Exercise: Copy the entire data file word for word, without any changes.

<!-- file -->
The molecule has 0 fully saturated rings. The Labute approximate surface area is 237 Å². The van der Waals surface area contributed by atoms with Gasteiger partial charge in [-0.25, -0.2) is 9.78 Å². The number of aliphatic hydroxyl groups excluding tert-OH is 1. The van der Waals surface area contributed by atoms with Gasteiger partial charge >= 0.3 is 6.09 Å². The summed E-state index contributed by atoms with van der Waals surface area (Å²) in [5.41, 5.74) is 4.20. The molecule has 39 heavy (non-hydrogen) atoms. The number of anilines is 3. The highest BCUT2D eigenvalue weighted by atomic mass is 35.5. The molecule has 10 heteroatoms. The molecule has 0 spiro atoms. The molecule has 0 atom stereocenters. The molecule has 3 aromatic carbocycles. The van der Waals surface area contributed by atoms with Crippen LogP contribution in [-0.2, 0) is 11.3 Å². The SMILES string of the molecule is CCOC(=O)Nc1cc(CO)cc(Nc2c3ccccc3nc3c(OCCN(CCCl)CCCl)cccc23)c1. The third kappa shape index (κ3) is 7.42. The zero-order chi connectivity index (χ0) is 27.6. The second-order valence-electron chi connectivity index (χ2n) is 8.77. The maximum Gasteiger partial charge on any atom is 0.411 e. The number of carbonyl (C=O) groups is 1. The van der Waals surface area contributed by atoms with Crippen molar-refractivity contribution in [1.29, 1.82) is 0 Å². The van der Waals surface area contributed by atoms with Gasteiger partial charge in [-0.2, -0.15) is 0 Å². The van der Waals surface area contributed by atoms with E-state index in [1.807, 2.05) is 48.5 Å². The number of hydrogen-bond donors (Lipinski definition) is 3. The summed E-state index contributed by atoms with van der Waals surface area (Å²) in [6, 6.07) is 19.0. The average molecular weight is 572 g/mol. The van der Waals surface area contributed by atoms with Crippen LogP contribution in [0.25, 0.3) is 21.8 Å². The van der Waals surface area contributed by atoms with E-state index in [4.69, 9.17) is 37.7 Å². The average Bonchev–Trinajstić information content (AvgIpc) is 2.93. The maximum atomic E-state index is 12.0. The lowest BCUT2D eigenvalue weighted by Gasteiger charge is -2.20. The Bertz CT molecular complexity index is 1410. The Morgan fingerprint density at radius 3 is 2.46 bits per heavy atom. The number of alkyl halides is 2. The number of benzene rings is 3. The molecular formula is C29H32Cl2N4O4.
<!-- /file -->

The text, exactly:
The molecule has 0 fully saturated rings. The Labute approximate surface area is 237 Å². The van der Waals surface area contributed by atoms with Gasteiger partial charge in [-0.25, -0.2) is 9.78 Å². The number of aliphatic hydroxyl groups excluding tert-OH is 1. The van der Waals surface area contributed by atoms with Gasteiger partial charge >= 0.3 is 6.09 Å². The summed E-state index contributed by atoms with van der Waals surface area (Å²) in [5.41, 5.74) is 4.20. The molecule has 39 heavy (non-hydrogen) atoms. The number of anilines is 3. The highest BCUT2D eigenvalue weighted by atomic mass is 35.5. The molecule has 10 heteroatoms. The molecule has 0 spiro atoms. The molecule has 0 atom stereocenters. The molecule has 3 aromatic carbocycles. The van der Waals surface area contributed by atoms with Crippen LogP contribution in [-0.2, 0) is 11.3 Å². The SMILES string of the molecule is CCOC(=O)Nc1cc(CO)cc(Nc2c3ccccc3nc3c(OCCN(CCCl)CCCl)cccc23)c1. The third kappa shape index (κ3) is 7.42. The zero-order chi connectivity index (χ0) is 27.6. The second-order valence-electron chi connectivity index (χ2n) is 8.77. The maximum Gasteiger partial charge on any atom is 0.411 e. The number of carbonyl (C=O) groups is 1. The van der Waals surface area contributed by atoms with Crippen molar-refractivity contribution in [1.29, 1.82) is 0 Å². The van der Waals surface area contributed by atoms with Gasteiger partial charge in [-0.2, -0.15) is 0 Å². The van der Waals surface area contributed by atoms with E-state index in [1.807, 2.05) is 48.5 Å². The number of hydrogen-bond donors (Lipinski definition) is 3. The summed E-state index contributed by atoms with van der Waals surface area (Å²) in [6, 6.07) is 19.0. The average molecular weight is 572 g/mol. The van der Waals surface area contributed by atoms with Crippen LogP contribution in [0.25, 0.3) is 21.8 Å². The van der Waals surface area contributed by atoms with E-state index in [4.69, 9.17) is 37.7 Å². The average Bonchev–Trinajstić information content (AvgIpc) is 2.93. The maximum atomic E-state index is 12.0. The lowest BCUT2D eigenvalue weighted by Gasteiger charge is -2.20. The Bertz CT molecular complexity index is 1410. The Morgan fingerprint density at radius 3 is 2.46 bits per heavy atom. The number of alkyl halides is 2. The number of benzene rings is 3. The molecular formula is C29H32Cl2N4O4.